Thursday, June 20, 2013

Dittrick Museum Blog's New Home

Important News!

The Dittrick Museum Blog is changing its address! First, let us thank you for joining us here over the past few years--this present web log will remain active as the archive of fascinating posts from inception to January 2013. Second, we invite you to join us at our new home:

The new site includes all the posts from 2013, plus links to the archives and new pages where we include information about the museum (and later, events). The searchable categories make finding new features easy. Come have a stroll around the new domain--and don't forget to follow us on twitter @DittrickMuseum!


Your friends at the Dittrick Museum of Medical History

Thursday, May 30, 2013

Hot off the presses! : Medical Museums: Past, Present, Future

Just yesterday we received copies of Medical Museums: Past, Present, Future, published by the Royal College of Surgeons of England to mark the 200th anniversary of their museum opening.  The origin of the RCSE museum may be traced to the acquisition of John Hunter’s anatomy and pathology collections in 1799.  The College had just purchased property on Lincoln’s Inn Fields and would soon build its new home there, incorporating gallery space for Hunter’s collections.  The doors opened in May 1813 and the Hunterian remains a distinguished medical museum today, having most recently (2005) been re-opened in a beautifully renovated setting at the College. 

All this and the fascinating stories behind fifteen leading museums, authored by associated curators, directors, and historians, have been capably edited by Sam Alberti and Elizabeth Hallam, and lavishly presented in a handsome volume. The Dittrick was included along with three other American medical museums, and eleven from across the UK and Europe.  Our contribution benefitted from the wonderful photography of Dittrick assistant curator Laura Travis.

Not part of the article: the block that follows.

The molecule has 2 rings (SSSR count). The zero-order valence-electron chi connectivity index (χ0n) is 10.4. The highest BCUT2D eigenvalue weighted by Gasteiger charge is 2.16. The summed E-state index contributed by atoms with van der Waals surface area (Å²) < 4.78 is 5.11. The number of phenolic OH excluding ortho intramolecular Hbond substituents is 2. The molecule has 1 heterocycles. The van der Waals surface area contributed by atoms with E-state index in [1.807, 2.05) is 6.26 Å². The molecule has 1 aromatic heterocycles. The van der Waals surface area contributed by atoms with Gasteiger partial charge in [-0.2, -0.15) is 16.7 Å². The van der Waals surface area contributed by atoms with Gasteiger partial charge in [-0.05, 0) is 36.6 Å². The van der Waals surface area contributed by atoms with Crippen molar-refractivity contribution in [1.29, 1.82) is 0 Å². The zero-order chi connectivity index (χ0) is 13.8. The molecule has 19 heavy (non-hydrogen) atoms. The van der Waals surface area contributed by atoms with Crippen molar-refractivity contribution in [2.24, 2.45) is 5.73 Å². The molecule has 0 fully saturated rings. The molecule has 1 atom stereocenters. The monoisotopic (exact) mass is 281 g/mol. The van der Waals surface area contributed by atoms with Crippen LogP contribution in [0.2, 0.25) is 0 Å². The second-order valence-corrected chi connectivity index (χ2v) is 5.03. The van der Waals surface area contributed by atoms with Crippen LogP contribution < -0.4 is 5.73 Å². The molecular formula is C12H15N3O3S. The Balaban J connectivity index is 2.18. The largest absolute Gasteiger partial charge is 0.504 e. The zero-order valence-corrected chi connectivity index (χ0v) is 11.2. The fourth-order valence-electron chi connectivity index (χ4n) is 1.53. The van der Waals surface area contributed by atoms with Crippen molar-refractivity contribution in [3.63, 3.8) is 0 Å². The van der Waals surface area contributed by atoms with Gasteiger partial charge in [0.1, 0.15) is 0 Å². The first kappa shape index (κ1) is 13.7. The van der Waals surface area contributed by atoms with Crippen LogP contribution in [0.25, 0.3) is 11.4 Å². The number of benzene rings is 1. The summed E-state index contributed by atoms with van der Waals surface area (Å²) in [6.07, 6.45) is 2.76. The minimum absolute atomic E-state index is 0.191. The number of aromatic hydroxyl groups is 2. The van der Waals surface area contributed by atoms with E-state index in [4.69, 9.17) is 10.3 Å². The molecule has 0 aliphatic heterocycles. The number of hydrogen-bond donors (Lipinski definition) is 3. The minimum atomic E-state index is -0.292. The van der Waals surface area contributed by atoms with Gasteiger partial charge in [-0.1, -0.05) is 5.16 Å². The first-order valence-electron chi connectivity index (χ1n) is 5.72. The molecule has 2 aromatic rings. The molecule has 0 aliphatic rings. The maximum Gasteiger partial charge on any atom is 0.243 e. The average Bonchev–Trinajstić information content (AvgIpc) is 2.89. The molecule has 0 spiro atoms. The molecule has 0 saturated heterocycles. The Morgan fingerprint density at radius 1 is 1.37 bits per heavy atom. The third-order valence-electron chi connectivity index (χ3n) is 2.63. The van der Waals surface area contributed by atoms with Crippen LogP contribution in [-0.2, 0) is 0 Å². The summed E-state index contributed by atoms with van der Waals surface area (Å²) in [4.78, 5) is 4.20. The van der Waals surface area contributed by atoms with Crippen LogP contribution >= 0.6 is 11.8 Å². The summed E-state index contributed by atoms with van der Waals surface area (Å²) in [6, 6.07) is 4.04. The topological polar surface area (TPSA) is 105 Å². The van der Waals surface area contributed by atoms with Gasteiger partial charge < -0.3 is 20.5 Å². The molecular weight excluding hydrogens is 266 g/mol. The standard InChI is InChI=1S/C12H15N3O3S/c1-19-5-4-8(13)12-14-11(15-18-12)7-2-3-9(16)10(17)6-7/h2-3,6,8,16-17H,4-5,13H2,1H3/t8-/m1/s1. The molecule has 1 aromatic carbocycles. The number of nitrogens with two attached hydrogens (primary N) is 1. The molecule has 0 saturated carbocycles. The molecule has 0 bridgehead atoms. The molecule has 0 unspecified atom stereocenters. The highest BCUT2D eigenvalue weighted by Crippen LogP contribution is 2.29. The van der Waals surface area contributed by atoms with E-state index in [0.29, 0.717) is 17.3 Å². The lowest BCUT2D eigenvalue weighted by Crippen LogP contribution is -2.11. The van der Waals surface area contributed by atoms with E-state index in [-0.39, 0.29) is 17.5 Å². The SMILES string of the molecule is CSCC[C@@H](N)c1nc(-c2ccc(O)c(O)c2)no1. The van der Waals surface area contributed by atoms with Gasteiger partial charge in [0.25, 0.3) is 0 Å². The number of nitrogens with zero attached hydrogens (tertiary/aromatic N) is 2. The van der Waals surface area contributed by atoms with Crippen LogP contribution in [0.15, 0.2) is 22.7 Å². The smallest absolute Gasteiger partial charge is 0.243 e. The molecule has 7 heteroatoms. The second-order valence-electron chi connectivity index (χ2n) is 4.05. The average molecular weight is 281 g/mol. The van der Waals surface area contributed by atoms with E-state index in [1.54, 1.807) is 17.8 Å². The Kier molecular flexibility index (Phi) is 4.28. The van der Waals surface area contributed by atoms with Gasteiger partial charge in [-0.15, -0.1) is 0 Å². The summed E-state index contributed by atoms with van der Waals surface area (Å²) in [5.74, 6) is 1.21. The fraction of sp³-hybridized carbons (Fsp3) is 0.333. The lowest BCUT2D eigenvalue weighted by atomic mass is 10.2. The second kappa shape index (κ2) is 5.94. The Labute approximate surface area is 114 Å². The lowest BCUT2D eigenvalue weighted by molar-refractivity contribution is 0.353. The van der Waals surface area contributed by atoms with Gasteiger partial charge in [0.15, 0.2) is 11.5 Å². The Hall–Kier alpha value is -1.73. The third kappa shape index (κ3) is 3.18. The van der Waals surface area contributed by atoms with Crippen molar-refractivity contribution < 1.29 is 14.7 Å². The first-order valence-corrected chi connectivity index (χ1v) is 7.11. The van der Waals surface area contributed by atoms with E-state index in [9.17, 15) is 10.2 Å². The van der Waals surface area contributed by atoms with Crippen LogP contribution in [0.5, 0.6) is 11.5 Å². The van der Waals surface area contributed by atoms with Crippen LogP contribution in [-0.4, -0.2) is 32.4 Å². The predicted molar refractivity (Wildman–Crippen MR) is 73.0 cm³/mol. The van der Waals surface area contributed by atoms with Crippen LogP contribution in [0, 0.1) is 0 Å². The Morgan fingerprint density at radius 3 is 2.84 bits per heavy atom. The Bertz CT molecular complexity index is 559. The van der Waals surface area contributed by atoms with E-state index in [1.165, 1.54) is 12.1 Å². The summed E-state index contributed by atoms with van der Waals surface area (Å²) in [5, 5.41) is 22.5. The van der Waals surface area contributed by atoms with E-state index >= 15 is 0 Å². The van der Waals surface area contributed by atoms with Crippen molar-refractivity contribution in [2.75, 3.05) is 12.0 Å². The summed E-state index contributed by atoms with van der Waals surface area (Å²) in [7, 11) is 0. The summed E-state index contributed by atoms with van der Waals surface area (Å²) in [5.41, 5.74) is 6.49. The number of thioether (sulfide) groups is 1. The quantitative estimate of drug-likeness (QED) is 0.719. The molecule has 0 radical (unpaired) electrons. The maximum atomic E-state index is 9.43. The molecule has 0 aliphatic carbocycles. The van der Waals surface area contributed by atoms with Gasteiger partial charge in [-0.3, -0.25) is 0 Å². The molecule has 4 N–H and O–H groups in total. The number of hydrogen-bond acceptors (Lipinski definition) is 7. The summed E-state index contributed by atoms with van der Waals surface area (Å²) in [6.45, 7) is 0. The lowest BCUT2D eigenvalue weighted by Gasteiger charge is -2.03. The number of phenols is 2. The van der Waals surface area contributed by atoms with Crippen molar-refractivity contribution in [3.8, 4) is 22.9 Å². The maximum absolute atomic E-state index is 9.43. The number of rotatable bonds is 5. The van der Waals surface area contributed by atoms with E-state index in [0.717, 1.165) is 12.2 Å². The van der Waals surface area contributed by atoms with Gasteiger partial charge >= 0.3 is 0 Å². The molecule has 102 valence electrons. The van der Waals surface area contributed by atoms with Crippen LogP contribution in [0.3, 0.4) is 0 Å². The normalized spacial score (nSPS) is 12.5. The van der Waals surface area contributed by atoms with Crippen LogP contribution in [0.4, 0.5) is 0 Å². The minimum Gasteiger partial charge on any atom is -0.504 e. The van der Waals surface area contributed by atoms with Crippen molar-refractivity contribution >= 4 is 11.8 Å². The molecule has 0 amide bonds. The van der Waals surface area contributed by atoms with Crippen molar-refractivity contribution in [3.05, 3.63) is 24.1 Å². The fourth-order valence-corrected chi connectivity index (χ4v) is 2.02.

We’ll be offering this book as a bonus to new and renewed membership in the Friends of the Dittrick Museum.  Details to follow.  In the meantime, here's a selection of Laura Travis's photography for the book: 

Drawing by H. F. Aitken

Selection of mid 19th century contraceptives
and associated advice literature
from the Percy Skuy Collection
Midwifery manikin, c.1780
Modified Laennec stethoscope, c.1834 and
first image of the stethoscope in use,
from Dictionnaire des sciences medicales, 1819
Rogers sphygmomanometer, c.1920
from the M. Donald Blaufox collection
Percussion and reflex hammers.

Monday, May 27, 2013

Dittrick at Pecha Kucha Cleveland 2013

On last Friday night, I presented the Percy Skuy contraceptive collection at Pecha Kucha Cleveland, an event for architects, designers, artists, artisans, and many other creative folk, attended by 300+ at the House of Blues.  The invitation came from Aseem Garg, CWRU grad student interning with my daughter Patty at the Cleveland Museum of Art – he was sold after seeing my video from the Trojan Co., which aired in February.  We (12 presenters) each shared 20 slides, limited to just 20 seconds of commentary. If and when the Pecha Kucha video is available, I'll share. Best thing about the evening was sharing it with Patty and Ted, and then having several appreciative 20-somethings say "Man, you really nailed it!" -- and, I got to go first, so I could enjoy the rest of the evening's events. What a great load of super creative Clevelanders! Gives one ample hope for the city’s future.  And connecting the Dittrick to a younger audience is priceless.

Me at center, with Patty and Ted on my left

Tuesday, May 7, 2013

Medical Paris, 1852